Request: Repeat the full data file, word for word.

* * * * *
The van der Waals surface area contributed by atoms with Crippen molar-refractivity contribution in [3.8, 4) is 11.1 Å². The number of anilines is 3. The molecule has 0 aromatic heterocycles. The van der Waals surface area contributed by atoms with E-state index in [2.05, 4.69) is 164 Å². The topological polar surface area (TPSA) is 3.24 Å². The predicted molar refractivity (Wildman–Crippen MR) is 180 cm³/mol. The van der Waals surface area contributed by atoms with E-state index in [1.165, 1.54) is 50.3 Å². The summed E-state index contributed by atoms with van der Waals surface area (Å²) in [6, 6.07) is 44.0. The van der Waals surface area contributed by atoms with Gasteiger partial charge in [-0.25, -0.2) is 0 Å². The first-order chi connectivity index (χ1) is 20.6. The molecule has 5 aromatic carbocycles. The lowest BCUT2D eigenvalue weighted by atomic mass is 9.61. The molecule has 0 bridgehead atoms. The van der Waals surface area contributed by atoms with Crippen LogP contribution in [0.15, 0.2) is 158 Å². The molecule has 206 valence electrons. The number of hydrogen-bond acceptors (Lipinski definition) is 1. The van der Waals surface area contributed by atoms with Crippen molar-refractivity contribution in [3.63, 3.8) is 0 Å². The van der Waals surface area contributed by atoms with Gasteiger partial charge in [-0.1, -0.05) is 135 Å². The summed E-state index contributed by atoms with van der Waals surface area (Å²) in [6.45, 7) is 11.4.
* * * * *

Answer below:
The van der Waals surface area contributed by atoms with Crippen molar-refractivity contribution in [3.8, 4) is 11.1 Å². The number of anilines is 3. The molecule has 0 aromatic heterocycles. The van der Waals surface area contributed by atoms with E-state index in [2.05, 4.69) is 164 Å². The topological polar surface area (TPSA) is 3.24 Å². The predicted molar refractivity (Wildman–Crippen MR) is 180 cm³/mol. The van der Waals surface area contributed by atoms with E-state index in [1.165, 1.54) is 50.3 Å². The summed E-state index contributed by atoms with van der Waals surface area (Å²) in [6, 6.07) is 44.0. The van der Waals surface area contributed by atoms with Gasteiger partial charge in [-0.25, -0.2) is 0 Å². The first-order chi connectivity index (χ1) is 20.6. The molecule has 5 aromatic carbocycles. The lowest BCUT2D eigenvalue weighted by atomic mass is 9.61. The molecule has 0 bridgehead atoms. The van der Waals surface area contributed by atoms with Crippen LogP contribution in [0.15, 0.2) is 158 Å². The molecule has 206 valence electrons. The number of hydrogen-bond acceptors (Lipinski definition) is 1. The van der Waals surface area contributed by atoms with Crippen molar-refractivity contribution in [3.63, 3.8) is 0 Å². The van der Waals surface area contributed by atoms with Gasteiger partial charge in [-0.1, -0.05) is 135 Å². The summed E-state index contributed by atoms with van der Waals surface area (Å²) in [6.45, 7) is 11.4.